A valve a day keeps the transistor away...

 
 Return to top of page · Post #: 5 · Written at 4:02:40 PM on 29 September 2017.
Flakes's avatar
 Location: Adelaide, SA
 Member since 27 February 2010
 Member #: 630
 Postcount: 392

Gota Love the KFC buckets on the desk.... Quality storage of parts Sad


‾‾‾‾‾‾‾‾‾‾‾‾‾‾‾‾‾‾‾‾‾‾‾‾‾‾‾‾‾‾‾‾‾‾‾‾‾‾‾‾‾‾‾‾‾‾‾‾‾‾‾‾‾‾‾‾‾‾‾‾‾‾‾‾‾‾‾‾
Valve radios, They just don't make them like they used to

 
 Return to top of page · Post #: 6 · Written at 7:51:59 PM on 29 September 2017.
BringBackTheValve's Gravatar
 Location: Linton, VIC
 Member since 30 December 2016
 Member #: 2028
 Postcount: 240

This gorgeous Philips may just qualify into this discussion.

I love this receiver, it's got LW, fantastic listening to NAV Beacons spelling out their call sign in Morse. What's more, it is exceptionally light for a valve radio.

Yep! No mains transformer. It works well, outstanding sensitivity, very pretty dial lights and, oh yes, all it's metal parts are live---------

240V WRTE.

It failed to kill its last owner (even though he was well earthed) because the RCD tripped when he touched the volume shaft (no knob)

That is how I ended up owning it, because it kept "blowing the breaker." A very lucky man--there are still plenty of houses in VIC with no RCD protection. ( Shouldn't the government worry more about this than ramming greeny light fittings down peoples throats)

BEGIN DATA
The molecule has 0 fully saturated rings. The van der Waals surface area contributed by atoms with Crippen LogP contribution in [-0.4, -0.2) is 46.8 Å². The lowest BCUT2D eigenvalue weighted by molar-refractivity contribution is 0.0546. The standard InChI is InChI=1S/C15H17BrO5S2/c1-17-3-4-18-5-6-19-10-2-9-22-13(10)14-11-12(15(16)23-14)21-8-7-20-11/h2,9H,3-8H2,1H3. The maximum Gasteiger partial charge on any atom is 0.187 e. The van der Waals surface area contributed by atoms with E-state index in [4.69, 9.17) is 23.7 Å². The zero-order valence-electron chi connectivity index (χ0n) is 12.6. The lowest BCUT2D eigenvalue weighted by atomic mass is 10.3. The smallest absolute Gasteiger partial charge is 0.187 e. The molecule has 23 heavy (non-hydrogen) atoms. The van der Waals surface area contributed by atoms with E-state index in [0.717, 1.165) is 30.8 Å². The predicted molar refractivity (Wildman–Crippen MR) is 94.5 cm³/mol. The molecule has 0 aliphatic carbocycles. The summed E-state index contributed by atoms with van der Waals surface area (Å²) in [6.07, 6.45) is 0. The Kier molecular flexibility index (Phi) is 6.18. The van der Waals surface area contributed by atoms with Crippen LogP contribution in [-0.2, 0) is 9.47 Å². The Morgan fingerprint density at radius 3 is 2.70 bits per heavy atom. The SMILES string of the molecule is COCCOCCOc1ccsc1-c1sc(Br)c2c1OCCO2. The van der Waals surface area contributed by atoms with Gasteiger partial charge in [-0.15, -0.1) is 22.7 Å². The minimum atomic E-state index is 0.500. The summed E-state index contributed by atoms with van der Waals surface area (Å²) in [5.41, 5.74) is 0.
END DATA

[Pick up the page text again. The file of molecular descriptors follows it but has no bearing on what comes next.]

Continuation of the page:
Check out the mains inline wire-wound assembly. The original (green enamel) cracked and sagged, so clever repairer attaches wire-wounds across the cracked assembly.

The assembly sags and one of the WW resistors makes contact with the body of the audio output tranny.

Result: Live chassis.

Now, a question for historians. All through my training I was led to believe that we had the safest electrical standards in the world, and these standards were based on England's standards.

So how is it this set (made in Great Britain) is not earthed. Did Australia have an earth-mains system before England? Surely not!

And this set is not that old, by the look of the valves, I'm guessing circa mid to late 50's. (I shall research this later when I hunt for a circuit diagram)

Apologies in advance if I cock up the photo uploads---I am new at this.

Philips Mantel Radio
Philips Mantel Radio
Philips Mantel Radio
Philips Mantel Radio


 
 Return to top of page · Post #: 7 · Written at 8:22:58 PM on 29 September 2017.
Brad's avatar
 Administrator
 Location: Greenwich, NSW
 Member since 15 November 2005
 Member #: 1
 Postcount: 6349

So how is it this set (made in Great Britain) is not earthed. Did Australia have an earth-mains system before England? Surely not!